367.  In summary Mr Barclay stated that he was chairman of a private company and has never spoken in public about the newspaper or media issues. He argued that he is not currently taking a role in policy debates about media ownership and that it is not in the Telegraph group's commercial interests to share his views or strategy with competitors. For these reasons he stated that it would be inappropriate for him to give oral evidence to the committee, although he did offer a private and off the record briefing. He added that the editor of The Daily Telegraph had already given evidence.

368.  We reject these arguments. It has never been our purpose to take commercially confidential evidence and there has been no complaint on this raised by any media company throughout our inquiry. We were grateful for the evidence of the editor of The Daily Telegraph but the editor is not the proprietor and cannot answer on questions of ownership. Off the record briefings are of no practical use to an inquiry like this as they cannot be quoted and by definition are not open to public scrutiny. The fact that Mr Barclay runs a private company is an argument why he should appear. He is one of the few private owners in the media industry and the influence that he chooses to have—or does not choose to have—upon the news that the Telegraph newspapers print is a matter of genuine public interest.

369.  Above all we do not believe that the proprietor of two important national newspapers can claim that he cannot be questioned by a parliamentary select committee. Newspapers themselves call for maximum openness and condemn secrecy and attempts at "cover ups". Yet here we have a newspaper proprietor seeking to hide behind a shield of privacy that his newspapers would not accept for a minute when dealing with other members of the public.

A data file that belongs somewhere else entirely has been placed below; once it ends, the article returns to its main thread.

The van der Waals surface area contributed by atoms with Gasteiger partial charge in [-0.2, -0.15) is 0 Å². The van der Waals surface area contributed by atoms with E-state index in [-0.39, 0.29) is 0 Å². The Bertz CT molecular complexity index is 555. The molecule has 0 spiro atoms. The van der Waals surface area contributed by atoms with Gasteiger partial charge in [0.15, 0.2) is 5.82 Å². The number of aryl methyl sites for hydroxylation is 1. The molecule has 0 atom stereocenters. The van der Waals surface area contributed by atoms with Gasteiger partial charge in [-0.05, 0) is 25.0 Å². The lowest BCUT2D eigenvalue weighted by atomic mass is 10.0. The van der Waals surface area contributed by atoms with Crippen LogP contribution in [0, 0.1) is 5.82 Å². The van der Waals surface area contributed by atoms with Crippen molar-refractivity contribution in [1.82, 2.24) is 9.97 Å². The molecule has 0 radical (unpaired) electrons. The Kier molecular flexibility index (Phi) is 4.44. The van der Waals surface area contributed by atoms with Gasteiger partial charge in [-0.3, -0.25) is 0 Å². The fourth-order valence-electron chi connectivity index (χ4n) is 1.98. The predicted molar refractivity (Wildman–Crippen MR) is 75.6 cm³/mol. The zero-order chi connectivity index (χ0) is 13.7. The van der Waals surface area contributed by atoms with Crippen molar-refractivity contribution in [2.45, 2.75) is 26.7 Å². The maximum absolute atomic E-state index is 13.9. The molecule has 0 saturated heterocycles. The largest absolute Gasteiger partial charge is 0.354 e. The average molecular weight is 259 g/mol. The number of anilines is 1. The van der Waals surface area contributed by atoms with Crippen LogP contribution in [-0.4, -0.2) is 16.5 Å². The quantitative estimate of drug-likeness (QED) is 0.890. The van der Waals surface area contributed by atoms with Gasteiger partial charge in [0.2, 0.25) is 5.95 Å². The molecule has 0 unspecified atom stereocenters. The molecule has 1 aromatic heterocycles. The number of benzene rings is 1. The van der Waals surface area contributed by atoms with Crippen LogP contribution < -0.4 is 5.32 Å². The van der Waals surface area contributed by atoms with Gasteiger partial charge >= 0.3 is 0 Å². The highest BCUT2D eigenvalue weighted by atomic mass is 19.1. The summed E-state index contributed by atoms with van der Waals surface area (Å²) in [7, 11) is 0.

370.  But the case goes beyond one man. The owners of the media and the editors who work for them have immense power. The very least that the public can expect is that they should be questioned on how they exercise that power. The freedom of the media should be accompanied by the freedom of Parliament to question how that freedom is being exercised. There are some potentially major questions here. Foreign ownership provides particular problems: not all foreign owners may be as accommodating as Rupert Murdoch. It is all the more reason why the principle of attendance before parliamentary Select Committees should be established.

371.  Select Committees of the House of Lords have the power to send for persons and papers. However, only the House as a whole has the power, by order, to compel the attendance of witnesses. The same applies in the Commons, though in practice this power is rarely used in either House. The last time it was used in the Commons was in 1992, when it was ordered that Ian and Kevin Maxwell give evidence to the Social Security Committee inquiry into the Mirror Group pension funds. No House of Lords committee has attempted to compel the attendance of witnesses in modern times.

372.  This reluctance to compel attendance is not surprising. The procedure is laborious: it requires, first, a report from the committee recommending that a particular witness be ordered to attend. The report would then be debated on the floor of the House (the business managers making time available), and the order agreed. The final part of the process in the Lords would be for the Clerk of the Parliaments to sign the order, and for Black Rod to secure the serving of a summons on the witness.

373.  The procedure for compelling the attendance of witnesses before Committees of the House is palpably not fit for purpose at the beginning of the 21st century, and should now be reviewed. If parliamentary inquiries are to serve a useful function in guarding the public interest then a less cumbersome procedure is necessary. We therefore invite the Procedure Committee to consider the options for streamlining the procedure whereby select committees may compel the attendance of witnesses.